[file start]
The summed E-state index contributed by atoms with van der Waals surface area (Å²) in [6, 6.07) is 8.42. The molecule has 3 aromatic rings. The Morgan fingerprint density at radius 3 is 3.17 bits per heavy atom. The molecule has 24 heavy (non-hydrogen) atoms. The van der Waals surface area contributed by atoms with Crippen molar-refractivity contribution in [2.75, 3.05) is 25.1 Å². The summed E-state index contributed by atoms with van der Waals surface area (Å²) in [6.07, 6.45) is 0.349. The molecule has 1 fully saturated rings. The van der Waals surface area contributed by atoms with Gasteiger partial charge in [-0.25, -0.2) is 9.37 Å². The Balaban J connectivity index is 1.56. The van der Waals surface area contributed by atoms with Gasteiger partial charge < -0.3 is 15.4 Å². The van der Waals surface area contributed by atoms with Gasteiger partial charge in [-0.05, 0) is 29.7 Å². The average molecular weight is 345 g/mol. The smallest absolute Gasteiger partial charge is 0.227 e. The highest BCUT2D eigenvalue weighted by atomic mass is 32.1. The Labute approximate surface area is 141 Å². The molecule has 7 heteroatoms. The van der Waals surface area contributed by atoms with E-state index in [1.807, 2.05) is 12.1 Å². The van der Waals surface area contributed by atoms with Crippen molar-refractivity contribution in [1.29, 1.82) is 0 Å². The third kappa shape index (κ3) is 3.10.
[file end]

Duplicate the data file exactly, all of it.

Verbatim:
The summed E-state index contributed by atoms with van der Waals surface area (Å²) in [6, 6.07) is 8.42. The molecule has 3 aromatic rings. The Morgan fingerprint density at radius 3 is 3.17 bits per heavy atom. The molecule has 24 heavy (non-hydrogen) atoms. The van der Waals surface area contributed by atoms with Crippen molar-refractivity contribution in [2.75, 3.05) is 25.1 Å². The summed E-state index contributed by atoms with van der Waals surface area (Å²) in [6.07, 6.45) is 0.349. The molecule has 1 fully saturated rings. The van der Waals surface area contributed by atoms with Gasteiger partial charge in [-0.25, -0.2) is 9.37 Å². The Balaban J connectivity index is 1.56. The van der Waals surface area contributed by atoms with Gasteiger partial charge < -0.3 is 15.4 Å². The van der Waals surface area contributed by atoms with Gasteiger partial charge in [-0.05, 0) is 29.7 Å². The average molecular weight is 345 g/mol. The smallest absolute Gasteiger partial charge is 0.227 e. The highest BCUT2D eigenvalue weighted by atomic mass is 32.1. The Labute approximate surface area is 141 Å². The molecule has 7 heteroatoms. The van der Waals surface area contributed by atoms with E-state index in [1.807, 2.05) is 12.1 Å². The van der Waals surface area contributed by atoms with Crippen molar-refractivity contribution in [1.29, 1.82) is 0 Å². The third kappa shape index (κ3) is 3.10.